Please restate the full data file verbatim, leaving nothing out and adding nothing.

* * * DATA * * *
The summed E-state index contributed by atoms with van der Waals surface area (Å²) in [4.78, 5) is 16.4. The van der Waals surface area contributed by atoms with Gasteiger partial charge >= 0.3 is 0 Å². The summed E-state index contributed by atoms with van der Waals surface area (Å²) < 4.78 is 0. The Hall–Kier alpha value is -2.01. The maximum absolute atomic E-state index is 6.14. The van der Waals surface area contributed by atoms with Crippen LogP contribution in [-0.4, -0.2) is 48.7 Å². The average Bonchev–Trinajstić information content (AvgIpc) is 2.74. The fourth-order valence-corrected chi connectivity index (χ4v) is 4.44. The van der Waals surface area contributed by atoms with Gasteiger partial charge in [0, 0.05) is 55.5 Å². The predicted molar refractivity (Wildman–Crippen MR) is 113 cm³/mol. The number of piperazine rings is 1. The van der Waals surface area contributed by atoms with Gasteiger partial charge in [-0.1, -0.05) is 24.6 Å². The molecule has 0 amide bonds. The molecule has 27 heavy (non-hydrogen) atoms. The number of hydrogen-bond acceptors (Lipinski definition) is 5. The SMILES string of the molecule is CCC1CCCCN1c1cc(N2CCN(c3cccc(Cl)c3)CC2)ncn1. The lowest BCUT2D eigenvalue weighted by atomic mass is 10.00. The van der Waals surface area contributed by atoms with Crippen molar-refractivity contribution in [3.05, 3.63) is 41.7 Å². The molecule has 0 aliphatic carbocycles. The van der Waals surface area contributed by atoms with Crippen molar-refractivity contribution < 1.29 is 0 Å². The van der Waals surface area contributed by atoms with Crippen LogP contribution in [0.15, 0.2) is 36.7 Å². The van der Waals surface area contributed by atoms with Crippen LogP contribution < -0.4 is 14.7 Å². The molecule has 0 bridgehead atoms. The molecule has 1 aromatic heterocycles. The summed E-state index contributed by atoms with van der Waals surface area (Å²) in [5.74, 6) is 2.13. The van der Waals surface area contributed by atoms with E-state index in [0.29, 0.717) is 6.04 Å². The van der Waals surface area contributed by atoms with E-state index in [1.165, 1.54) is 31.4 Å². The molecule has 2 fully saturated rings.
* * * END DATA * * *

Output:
The summed E-state index contributed by atoms with van der Waals surface area (Å²) in [4.78, 5) is 16.4. The van der Waals surface area contributed by atoms with Gasteiger partial charge >= 0.3 is 0 Å². The summed E-state index contributed by atoms with van der Waals surface area (Å²) < 4.78 is 0. The Hall–Kier alpha value is -2.01. The maximum absolute atomic E-state index is 6.14. The van der Waals surface area contributed by atoms with Crippen LogP contribution in [-0.4, -0.2) is 48.7 Å². The average Bonchev–Trinajstić information content (AvgIpc) is 2.74. The fourth-order valence-corrected chi connectivity index (χ4v) is 4.44. The van der Waals surface area contributed by atoms with Gasteiger partial charge in [0, 0.05) is 55.5 Å². The predicted molar refractivity (Wildman–Crippen MR) is 113 cm³/mol. The number of piperazine rings is 1. The van der Waals surface area contributed by atoms with Gasteiger partial charge in [-0.1, -0.05) is 24.6 Å². The molecule has 0 amide bonds. The molecule has 27 heavy (non-hydrogen) atoms. The number of hydrogen-bond acceptors (Lipinski definition) is 5. The SMILES string of the molecule is CCC1CCCCN1c1cc(N2CCN(c3cccc(Cl)c3)CC2)ncn1. The lowest BCUT2D eigenvalue weighted by atomic mass is 10.00. The van der Waals surface area contributed by atoms with Crippen molar-refractivity contribution in [3.05, 3.63) is 41.7 Å². The molecule has 0 aliphatic carbocycles. The van der Waals surface area contributed by atoms with Crippen molar-refractivity contribution < 1.29 is 0 Å². The van der Waals surface area contributed by atoms with Crippen LogP contribution in [0.15, 0.2) is 36.7 Å². The van der Waals surface area contributed by atoms with Crippen LogP contribution < -0.4 is 14.7 Å². The molecule has 0 bridgehead atoms. The molecule has 1 aromatic heterocycles. The summed E-state index contributed by atoms with van der Waals surface area (Å²) in [5.74, 6) is 2.13. The van der Waals surface area contributed by atoms with E-state index in [0.29, 0.717) is 6.04 Å². The van der Waals surface area contributed by atoms with E-state index in [1.165, 1.54) is 31.4 Å². The molecule has 2 fully saturated rings.